Caught in the Net
How a honeynet uses low and high interaction honeypots to
better monitor attackers. by Dario Forte
Every type of incident has its own management process. Some are "publicly"
discussed while others are highly privileged, partly due to the public relations
policies of the infected targets. In incident prevention and response, we are
beginning to see the first examples of systems that monitor the behavior of
malicious hackers within specific real or simulated realms-otherwise known as
A honeynet is a modular system composed of honeypots. Each honeypot can simulate
one or more environments (operating systems, daemons, or services) and operate
on different platforms. The module is there to be compromised, but only to allow
the pot owner to monitor the hacker's actions and perform a detailed behavioral
analysis. A honeypot will require varying amounts of RAM and CPU capacity, depending
on the type of simulation and number of services and active processes. It is
cheaper to deploy one on Linux (no graphics required), but Windows-based products
are also available.
Why a honeynet?
The real value in this type of solution is that you can limit the number of
false positives much more effectively than with a conventional IDS. This is
known in the industry as noise reduction, and it means lower consumption of
logging resources, which translates into less analysis time since there are
fewer events to evaluate.
But this sort of tool is not without risks. As opposed to Distributed Intrusion
Detection Systems (DIDS), indicated for distributed capture of suspect packets
and patterns across the entire network segment, honeypots are mainly host-based
and only pick up activity directed against the machine on which they are installed.
Hence, a more articulated and granular deployment is needed to achieve the same
results as a DIDS, with which the pots interface in 80% of the cases. Another
risk is the use of honeypots by attackers as stepping stones to attack other
systems. This could be a problem in certain legislative contexts, such as Italy,
and even in the US there appears to be legal complications (see sidebar).
There are, however, many benefits from honeypot systems, ranging from the ability
to handle "new generation" IP traffic such as IPv6 (which is not always
recognized by IDSs) to the ability to accumulate and aggregate information on
ongoing attacks in a much simpler way than an IDS. No special algorithms are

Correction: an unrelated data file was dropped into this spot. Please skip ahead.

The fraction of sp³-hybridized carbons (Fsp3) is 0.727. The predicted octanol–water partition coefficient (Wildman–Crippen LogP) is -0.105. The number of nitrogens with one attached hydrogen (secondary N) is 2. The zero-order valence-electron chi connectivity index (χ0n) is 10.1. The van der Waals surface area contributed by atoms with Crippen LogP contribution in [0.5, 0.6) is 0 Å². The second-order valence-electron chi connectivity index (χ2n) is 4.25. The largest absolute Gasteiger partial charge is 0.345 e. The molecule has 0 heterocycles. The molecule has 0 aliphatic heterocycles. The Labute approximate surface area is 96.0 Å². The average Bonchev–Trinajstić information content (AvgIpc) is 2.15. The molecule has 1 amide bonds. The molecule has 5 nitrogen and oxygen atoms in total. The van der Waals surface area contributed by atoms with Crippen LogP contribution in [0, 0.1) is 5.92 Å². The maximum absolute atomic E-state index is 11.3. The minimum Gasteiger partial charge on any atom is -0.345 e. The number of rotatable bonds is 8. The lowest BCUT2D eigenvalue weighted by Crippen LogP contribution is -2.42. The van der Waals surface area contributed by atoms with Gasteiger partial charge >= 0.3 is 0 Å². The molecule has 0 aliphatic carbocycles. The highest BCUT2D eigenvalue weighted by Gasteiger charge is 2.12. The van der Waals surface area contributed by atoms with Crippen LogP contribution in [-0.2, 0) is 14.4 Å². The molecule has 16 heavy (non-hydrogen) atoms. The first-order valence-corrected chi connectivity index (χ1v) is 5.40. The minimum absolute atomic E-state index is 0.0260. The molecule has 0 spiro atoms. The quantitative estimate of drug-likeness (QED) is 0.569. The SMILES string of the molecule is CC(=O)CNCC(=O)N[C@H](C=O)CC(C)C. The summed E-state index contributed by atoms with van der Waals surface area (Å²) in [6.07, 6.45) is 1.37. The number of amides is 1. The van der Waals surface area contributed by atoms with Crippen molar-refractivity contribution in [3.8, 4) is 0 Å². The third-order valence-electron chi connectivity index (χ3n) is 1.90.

required and the flexibility of these tools significantly reduces the problem
of false alarms and false positives.
There are different kinds of honeypots. They differ in the level of interaction
with the rest of the public network, whether they are free or commercial, and
in the type of simulation carried out. Generally, a honeypot can operate at
a low or high level of interaction, and it depends on the level of activity
granted to attackers once the machine has been compromised. Low interaction
honeypots, for example, handle single operating systems and/or single services.
This means that once an ftp server is "called up", the only commands
allowed to an attacker are those related to that service. It is clear that this
type of pot is useful only for basic investigative operations that are low risk.
The main disadvantage in this case is that only some of the attacker's activities
is logged. If the attacker is skilled, he may be able to figure out the origin
of the apparent anomaly and abandon the target. This type of setup would seem
to be justified for a broad deployment, or allow users to get a grasp on how
such a behavioral analysis tool works. It is thus preferable to flank this type
of pot with high interaction services, which are more complex and fundamentally
without emulation. This means that the attacker has a complete target at his
disposal and there is a greater possibility of monitoring the attacker's actions,
including those that are totally new.
Most honeypots installed on complex architecture and having complex functions
are based on high interaction systems. One of these is Symantec's DecoyServer,